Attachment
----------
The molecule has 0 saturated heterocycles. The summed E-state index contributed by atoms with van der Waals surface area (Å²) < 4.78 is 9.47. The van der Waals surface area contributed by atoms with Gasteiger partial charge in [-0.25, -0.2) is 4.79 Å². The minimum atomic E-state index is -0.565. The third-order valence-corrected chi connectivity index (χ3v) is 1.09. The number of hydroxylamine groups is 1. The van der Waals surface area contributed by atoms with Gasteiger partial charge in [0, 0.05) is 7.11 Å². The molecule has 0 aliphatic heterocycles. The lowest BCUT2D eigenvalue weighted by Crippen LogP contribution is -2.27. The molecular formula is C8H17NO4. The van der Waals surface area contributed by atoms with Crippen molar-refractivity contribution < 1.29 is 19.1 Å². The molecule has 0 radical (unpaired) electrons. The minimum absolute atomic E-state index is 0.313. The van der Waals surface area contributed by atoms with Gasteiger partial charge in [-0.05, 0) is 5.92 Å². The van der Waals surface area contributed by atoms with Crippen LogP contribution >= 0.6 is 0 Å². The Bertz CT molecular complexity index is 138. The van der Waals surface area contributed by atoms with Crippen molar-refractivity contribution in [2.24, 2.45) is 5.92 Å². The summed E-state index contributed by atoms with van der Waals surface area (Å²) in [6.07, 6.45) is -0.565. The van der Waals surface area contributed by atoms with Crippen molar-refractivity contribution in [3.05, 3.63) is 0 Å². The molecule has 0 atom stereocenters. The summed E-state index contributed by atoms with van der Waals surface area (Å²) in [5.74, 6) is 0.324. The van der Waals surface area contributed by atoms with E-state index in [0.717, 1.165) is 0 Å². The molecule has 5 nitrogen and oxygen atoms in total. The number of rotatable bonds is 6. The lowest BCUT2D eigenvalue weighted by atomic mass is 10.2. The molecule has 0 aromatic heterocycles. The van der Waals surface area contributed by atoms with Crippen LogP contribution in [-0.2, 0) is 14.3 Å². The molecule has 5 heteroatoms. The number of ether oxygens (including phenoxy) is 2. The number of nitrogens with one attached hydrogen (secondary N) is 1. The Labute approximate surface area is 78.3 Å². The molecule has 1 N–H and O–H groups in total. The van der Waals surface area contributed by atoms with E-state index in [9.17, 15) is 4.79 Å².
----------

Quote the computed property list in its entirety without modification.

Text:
The molecule has 0 saturated heterocycles. The summed E-state index contributed by atoms with van der Waals surface area (Å²) < 4.78 is 9.47. The van der Waals surface area contributed by atoms with Gasteiger partial charge in [-0.25, -0.2) is 4.79 Å². The minimum atomic E-state index is -0.565. The third-order valence-corrected chi connectivity index (χ3v) is 1.09. The number of hydroxylamine groups is 1. The van der Waals surface area contributed by atoms with Gasteiger partial charge in [0, 0.05) is 7.11 Å². The molecule has 0 aliphatic heterocycles. The lowest BCUT2D eigenvalue weighted by Crippen LogP contribution is -2.27. The molecular formula is C8H17NO4. The van der Waals surface area contributed by atoms with Crippen molar-refractivity contribution < 1.29 is 19.1 Å². The molecule has 0 radical (unpaired) electrons. The minimum absolute atomic E-state index is 0.313. The van der Waals surface area contributed by atoms with Gasteiger partial charge in [-0.05, 0) is 5.92 Å². The van der Waals surface area contributed by atoms with Crippen LogP contribution >= 0.6 is 0 Å². The Bertz CT molecular complexity index is 138. The van der Waals surface area contributed by atoms with Crippen molar-refractivity contribution in [2.24, 2.45) is 5.92 Å². The summed E-state index contributed by atoms with van der Waals surface area (Å²) in [6.07, 6.45) is -0.565. The van der Waals surface area contributed by atoms with Crippen molar-refractivity contribution in [3.05, 3.63) is 0 Å². The molecule has 0 atom stereocenters. The summed E-state index contributed by atoms with van der Waals surface area (Å²) in [5.74, 6) is 0.324. The van der Waals surface area contributed by atoms with E-state index in [0.717, 1.165) is 0 Å². The molecule has 5 nitrogen and oxygen atoms in total. The number of rotatable bonds is 6. The lowest BCUT2D eigenvalue weighted by atomic mass is 10.2. The molecule has 0 aromatic heterocycles. The van der Waals surface area contributed by atoms with Crippen LogP contribution in [-0.2, 0) is 14.3 Å². The molecule has 5 heteroatoms. The number of ether oxygens (including phenoxy) is 2. The number of nitrogens with one attached hydrogen (secondary N) is 1. The Labute approximate surface area is 78.3 Å². The molecule has 1 N–H and O–H groups in total. The van der Waals surface area contributed by atoms with E-state index in [9.17, 15) is 4.79 Å².